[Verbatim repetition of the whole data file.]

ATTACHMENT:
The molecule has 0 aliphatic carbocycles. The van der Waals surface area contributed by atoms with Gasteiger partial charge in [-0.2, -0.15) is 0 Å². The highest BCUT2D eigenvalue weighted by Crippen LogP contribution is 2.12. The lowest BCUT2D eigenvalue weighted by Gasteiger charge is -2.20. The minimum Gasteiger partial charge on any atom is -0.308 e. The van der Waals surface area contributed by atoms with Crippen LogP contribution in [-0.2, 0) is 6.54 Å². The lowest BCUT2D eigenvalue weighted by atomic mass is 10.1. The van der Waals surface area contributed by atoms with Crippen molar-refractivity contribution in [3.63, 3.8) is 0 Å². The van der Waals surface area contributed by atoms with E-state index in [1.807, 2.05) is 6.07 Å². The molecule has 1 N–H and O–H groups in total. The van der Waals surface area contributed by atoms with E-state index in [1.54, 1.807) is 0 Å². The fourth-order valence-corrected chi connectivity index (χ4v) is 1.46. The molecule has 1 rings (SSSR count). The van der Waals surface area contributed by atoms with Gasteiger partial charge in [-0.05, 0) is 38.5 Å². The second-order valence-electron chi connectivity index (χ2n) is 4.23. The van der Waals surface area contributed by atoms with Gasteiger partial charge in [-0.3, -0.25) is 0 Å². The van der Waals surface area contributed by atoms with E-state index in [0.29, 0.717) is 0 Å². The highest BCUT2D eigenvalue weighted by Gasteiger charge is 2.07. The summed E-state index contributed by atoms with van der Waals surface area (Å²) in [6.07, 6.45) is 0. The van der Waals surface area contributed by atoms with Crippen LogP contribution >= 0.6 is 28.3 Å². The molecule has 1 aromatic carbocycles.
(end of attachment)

The molecule has 0 aliphatic carbocycles. The van der Waals surface area contributed by atoms with Gasteiger partial charge in [-0.2, -0.15) is 0 Å². The highest BCUT2D eigenvalue weighted by Crippen LogP contribution is 2.12. The lowest BCUT2D eigenvalue weighted by Gasteiger charge is -2.20. The minimum Gasteiger partial charge on any atom is -0.308 e. The van der Waals surface area contributed by atoms with Crippen LogP contribution in [-0.2, 0) is 6.54 Å². The lowest BCUT2D eigenvalue weighted by atomic mass is 10.1. The van der Waals surface area contributed by atoms with Crippen molar-refractivity contribution in [3.63, 3.8) is 0 Å². The van der Waals surface area contributed by atoms with E-state index in [1.807, 2.05) is 6.07 Å². The molecule has 1 N–H and O–H groups in total. The van der Waals surface area contributed by atoms with E-state index in [1.54, 1.807) is 0 Å². The fourth-order valence-corrected chi connectivity index (χ4v) is 1.46. The molecule has 1 rings (SSSR count). The van der Waals surface area contributed by atoms with Gasteiger partial charge in [-0.05, 0) is 38.5 Å². The second-order valence-electron chi connectivity index (χ2n) is 4.23. The van der Waals surface area contributed by atoms with Gasteiger partial charge in [-0.3, -0.25) is 0 Å². The van der Waals surface area contributed by atoms with E-state index in [0.29, 0.717) is 0 Å². The highest BCUT2D eigenvalue weighted by Gasteiger charge is 2.07. The summed E-state index contributed by atoms with van der Waals surface area (Å²) in [6.07, 6.45) is 0. The van der Waals surface area contributed by atoms with Crippen LogP contribution >= 0.6 is 28.3 Å². The molecule has 1 aromatic carbocycles.